Yemen's opposition members saw the declaration as a last bid by Mr. Saleh to suppress protest under the protection of the law. "The widespread killing that took place today, followed by the declaration of emergency law, demonstrate that the power of the people on the street has become greater than that of the government," said opposition spokesman Mohammed al-Sabri.
In the weeks since the January fall of Tunisia's Zine Abedine Ben Ali sparked Yemen's protest movement, Mr. Saleh has offered a host of political and economic concessions to opponents, including a pledge to step down in 2013. But public distrust of his regime, coupled with confidence inspired by the ousting of Egypt's Hosni Mubarak, have seen the opposition continue to grow. A week ago, opposition representatives were swift to reject Mr. Saleh's most sweeping reform proposal to date, an offer to turn the government into a parliamentary system.
Mr. Saleh said the decision to impose emergency law came from Yemen's national security council, a body of military leaders. He didn't say how long it may last. The Yemeni constitution says the president must present the law within a week to the country's house of representatives, a body largely loyal to Mr. Saleh.
Friday's events suggest the space for dialogue may be closing. "This may be a point that shows that the regime has chosen a violent path and that it will continue to use violence to retain power," said Yemeni political analyst Abdul Ghani al-Iryani.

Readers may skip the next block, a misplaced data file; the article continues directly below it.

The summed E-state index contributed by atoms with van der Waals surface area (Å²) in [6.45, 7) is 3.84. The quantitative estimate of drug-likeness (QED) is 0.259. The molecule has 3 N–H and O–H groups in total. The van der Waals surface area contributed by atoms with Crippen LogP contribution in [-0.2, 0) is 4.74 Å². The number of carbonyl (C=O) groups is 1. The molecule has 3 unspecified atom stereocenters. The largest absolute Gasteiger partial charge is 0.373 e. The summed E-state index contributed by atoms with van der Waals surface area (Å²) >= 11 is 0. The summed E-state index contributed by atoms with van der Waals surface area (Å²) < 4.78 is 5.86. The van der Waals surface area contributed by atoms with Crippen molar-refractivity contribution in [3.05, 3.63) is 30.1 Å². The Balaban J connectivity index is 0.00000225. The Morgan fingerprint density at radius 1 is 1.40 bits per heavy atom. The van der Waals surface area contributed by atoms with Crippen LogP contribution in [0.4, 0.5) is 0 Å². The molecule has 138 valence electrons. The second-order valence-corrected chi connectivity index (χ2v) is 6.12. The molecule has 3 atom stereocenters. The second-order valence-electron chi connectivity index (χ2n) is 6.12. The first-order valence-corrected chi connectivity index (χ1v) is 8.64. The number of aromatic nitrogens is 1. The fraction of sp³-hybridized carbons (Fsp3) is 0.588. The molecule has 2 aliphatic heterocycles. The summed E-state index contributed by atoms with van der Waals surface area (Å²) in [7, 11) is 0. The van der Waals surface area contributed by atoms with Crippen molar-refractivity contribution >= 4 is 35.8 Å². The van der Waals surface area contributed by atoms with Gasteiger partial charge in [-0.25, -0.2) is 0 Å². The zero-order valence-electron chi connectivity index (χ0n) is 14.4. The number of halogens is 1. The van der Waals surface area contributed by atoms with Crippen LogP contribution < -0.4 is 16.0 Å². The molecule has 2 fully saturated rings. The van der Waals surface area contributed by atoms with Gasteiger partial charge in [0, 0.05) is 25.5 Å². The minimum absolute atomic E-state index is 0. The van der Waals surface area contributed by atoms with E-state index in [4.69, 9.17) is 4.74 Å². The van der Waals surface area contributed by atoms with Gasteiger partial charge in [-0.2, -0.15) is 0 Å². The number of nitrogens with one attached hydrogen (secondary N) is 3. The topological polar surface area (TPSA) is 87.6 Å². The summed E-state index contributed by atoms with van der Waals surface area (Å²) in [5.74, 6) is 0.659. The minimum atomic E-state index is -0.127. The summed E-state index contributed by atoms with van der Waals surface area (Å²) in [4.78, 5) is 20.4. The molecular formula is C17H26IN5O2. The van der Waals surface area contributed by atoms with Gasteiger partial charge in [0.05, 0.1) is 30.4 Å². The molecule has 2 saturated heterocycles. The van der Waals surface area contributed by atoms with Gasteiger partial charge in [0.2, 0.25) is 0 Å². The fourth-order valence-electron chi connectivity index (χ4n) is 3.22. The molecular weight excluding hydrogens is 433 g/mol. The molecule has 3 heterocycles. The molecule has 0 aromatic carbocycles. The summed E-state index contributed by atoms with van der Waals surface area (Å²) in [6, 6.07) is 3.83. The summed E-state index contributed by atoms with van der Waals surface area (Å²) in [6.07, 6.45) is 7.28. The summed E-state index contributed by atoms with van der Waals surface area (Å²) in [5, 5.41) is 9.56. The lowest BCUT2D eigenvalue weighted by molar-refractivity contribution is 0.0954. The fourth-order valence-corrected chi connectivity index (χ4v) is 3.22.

During Friday's initial chaos, demonstrators charged toward the center of the violence amid bursts of gunfire, screaming that the movement must be united. In the middle of the densely packed area where shots were fired, some held open their jackets in defiance.
At one point, protesters captured one of the men they believed to be involved in the shooting. Dozens seized upon the man, who disappeared beneath a flurry of fists and sticks and was dragged away. His fate was unclear.
A stream of dead and wounded bodies were rushed to a nearby mosque, now a makeshift hospital staffed by volunteers. Inside the inner prayer room, 21 young men lay dead, nearly all from bullet wounds to the head or neck. More bodies had been taken to a nearby hospital. By day's end, Dr. Wasim al-Qershi, who was on the scene, said 45 people had died and more than 500 were injured.
After the gunfire had subsided, protesters stormed a building where gunmen had been spotted, claiming it belonged to the governor of al-Mahwit province. They then torched the building.
As violence has intensified in recent weeks, thousands of tribesmen from outside the capital have come to San'a to join protesters. Until today, many believed that their presence acted as a deterrent to the use of excessive force. Yemen's tribes are known for retaliatory violence and are heavily armed. Those tribes that have joined the protests have done so in peace, they say, without bringing weapons.
"Ali Abdullah Saleh says that we are the violent ones, that we are terrorists," said Salah al-Rashid, a tribesman from al-Jowf, a conflict-prone region where clashes with the government have broken out as recently as this week. "Look at what happened today. He wants a violent response from the tribes so that he can turn this into Libya—but we are committed to peace.